One common misconception about mortgage interest rates is that the federal funds rate (an interest rate set by the Federal Reserve) influences mortgage interest rates.

“The Fed Funds rate has close to zero influence on mortgage rates,” Kapfidze said. “During the last housing boom between 2001-2008, the funds rate was increasing, but mortgage rates were falling.”

That’s not to say the Federal Reserve is unimportant in determining mortgage interest rates. The Fed influences mortgage interest rates by what it holds on its balance sheet. Right now, the Federal Reserve has $4.3 trillion in assets. Just over half its assets are U.S. Treasury securities. Another 40% are MBSs.

By buying and selling these assets, the Federal Reserve influences how mortgage lenders set interest rates. Following the financial crisis in 2008, the Federal Reserve used permanent open market operations to drive long-term interest rates (including mortgage rates) downward. During this time, the Federal Reserve bought trillions of dollars of Treasury securities and MBSs which drove interest rates on mortgages down from 6.24% at the start of 2008 to below 4% by the end 2011. Today, the Federal Reserve is selling off assets or allowing the assets to mature. As a result, interest rates are slowly starting to rise.

Treasury yields and mortgage interest rates

Treasury bills (also called T-bills) are loans to the U.S. government. Investors consider the loans the lowest risk asset in their portfolios. The U.S. government issues T-bills, so they pose a low risk of default.

Because T-bills are such a low risk investment, the yields on T-bill’s is often called the “risk-free” rate. That means it’s the rate of return you can expect to earn if you don’t take on any risk.

Mortgage lenders often consider the yield on 10-year T-bills when setting interest rates on their own loans. The rates on mortgages have to be somewhat higher than rates on T-bills to compensate lenders for the risk they are taking. The difference between yields on 10-year T-bills and current 30-year fixed rate mortgages is sometimes called a spread.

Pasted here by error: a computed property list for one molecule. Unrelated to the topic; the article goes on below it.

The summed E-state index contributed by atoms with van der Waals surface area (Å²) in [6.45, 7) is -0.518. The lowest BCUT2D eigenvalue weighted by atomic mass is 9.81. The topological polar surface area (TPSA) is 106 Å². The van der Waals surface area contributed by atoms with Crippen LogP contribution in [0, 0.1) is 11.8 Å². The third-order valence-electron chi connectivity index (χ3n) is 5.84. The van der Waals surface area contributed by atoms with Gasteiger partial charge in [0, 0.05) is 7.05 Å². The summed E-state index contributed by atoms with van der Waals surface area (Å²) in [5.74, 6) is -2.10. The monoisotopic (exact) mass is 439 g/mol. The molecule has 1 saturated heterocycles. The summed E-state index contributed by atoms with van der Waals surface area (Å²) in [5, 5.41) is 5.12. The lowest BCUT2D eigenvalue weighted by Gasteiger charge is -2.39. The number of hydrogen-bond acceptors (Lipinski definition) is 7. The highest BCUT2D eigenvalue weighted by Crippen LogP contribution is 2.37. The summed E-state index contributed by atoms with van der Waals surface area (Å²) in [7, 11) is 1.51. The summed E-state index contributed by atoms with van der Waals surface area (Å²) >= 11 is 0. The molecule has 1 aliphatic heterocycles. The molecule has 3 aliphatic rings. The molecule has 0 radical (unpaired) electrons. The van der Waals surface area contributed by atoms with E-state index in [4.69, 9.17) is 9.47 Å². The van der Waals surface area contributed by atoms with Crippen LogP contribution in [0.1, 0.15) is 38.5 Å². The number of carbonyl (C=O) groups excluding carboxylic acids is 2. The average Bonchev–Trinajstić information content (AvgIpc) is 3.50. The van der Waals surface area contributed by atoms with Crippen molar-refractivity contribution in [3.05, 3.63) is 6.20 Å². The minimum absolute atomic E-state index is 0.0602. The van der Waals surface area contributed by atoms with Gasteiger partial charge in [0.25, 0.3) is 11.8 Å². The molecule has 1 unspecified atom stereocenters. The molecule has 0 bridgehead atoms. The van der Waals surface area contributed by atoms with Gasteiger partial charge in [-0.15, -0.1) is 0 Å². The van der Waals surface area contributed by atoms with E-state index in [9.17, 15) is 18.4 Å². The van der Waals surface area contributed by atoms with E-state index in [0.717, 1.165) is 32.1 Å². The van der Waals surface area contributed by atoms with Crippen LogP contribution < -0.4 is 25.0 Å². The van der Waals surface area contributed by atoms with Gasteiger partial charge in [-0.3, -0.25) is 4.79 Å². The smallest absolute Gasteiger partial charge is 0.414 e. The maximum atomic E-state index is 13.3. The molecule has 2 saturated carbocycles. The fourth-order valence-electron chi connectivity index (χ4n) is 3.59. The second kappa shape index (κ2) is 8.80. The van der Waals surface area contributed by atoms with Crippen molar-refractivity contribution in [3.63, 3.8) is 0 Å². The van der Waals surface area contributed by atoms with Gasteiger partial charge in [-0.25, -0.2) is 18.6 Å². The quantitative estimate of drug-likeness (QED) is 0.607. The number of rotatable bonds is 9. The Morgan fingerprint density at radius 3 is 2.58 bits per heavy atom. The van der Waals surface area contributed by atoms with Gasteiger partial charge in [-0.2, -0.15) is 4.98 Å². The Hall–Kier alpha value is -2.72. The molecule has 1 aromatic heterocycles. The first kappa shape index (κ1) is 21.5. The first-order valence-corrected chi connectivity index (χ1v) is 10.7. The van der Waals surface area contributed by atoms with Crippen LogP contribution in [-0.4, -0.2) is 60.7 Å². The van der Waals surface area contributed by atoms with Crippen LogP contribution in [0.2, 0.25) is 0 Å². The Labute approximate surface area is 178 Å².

Most of the time, the average spread is under 2%, but during times of uncertainty, spreads rise. For example, in December 2008 in the midst of the financial crisis, the spread was nearly 3%.

Although the spread between mortgage interest rates and T-bills varies over time, the T-bill rate is still an important factor in determining average mortgage interest rates. As rates on 10-year T-bills rise and fall, you can expect mortgage interest rates to rise and fall with it.

It’s important to note that not all T-bills yields are equally correlated with mortgage interest rates. For example, the yield on a 1-year T-bill tracks closely with the federal funds rate, but has very little correlation with mortgage interest rates. Mortgage interest rates tend to track closely with Treasury bills with long maturities (like the 10-year Treasury).

Should I lock in my mortgage rate when rates are rising?

Despite the fact that interest rates have been rising for the last year and a half, mortgage interest rates are still close to all time lows. For many people with adjustable-rate mortgages, that means that now is the time to refinance their mortgage to a fixed rate.

Of course, with so many factors influencing mortgage interest rates, it’s impossible to know where rates will even be one year from today. Mortgage interest rates could be higher, or they could be lower.

Locking in an interest rate always means that you’re giving up the possibility of a lower rate in the future. But for many people, an affordable and predictable monthly mortgage payment is more important than the possibility of an even lower payment in the future. When predictability matters a lot, it makes sense to lock in a fixed-rate mortgage whether mortgage interest rates are rising or falling.

What can consumers do about mortgage interest rates?

Factors outside of your control tend drive mortgage interest rates, but that doesn’t mean you’re powerless to get a great rate. You can dispute errors on your credit report, pay down credit card debt (to reduce your debt-to-income ratio) and shop around for the best rate. Saving just a fraction of a percentage on your mortgage can save you thousands of dollars over the life of a mortgage. You can’t control the Federal Reserve or the economy, but you can take steps to get the best possible mortgage rate. That’s something you should do no matter the state of the economy.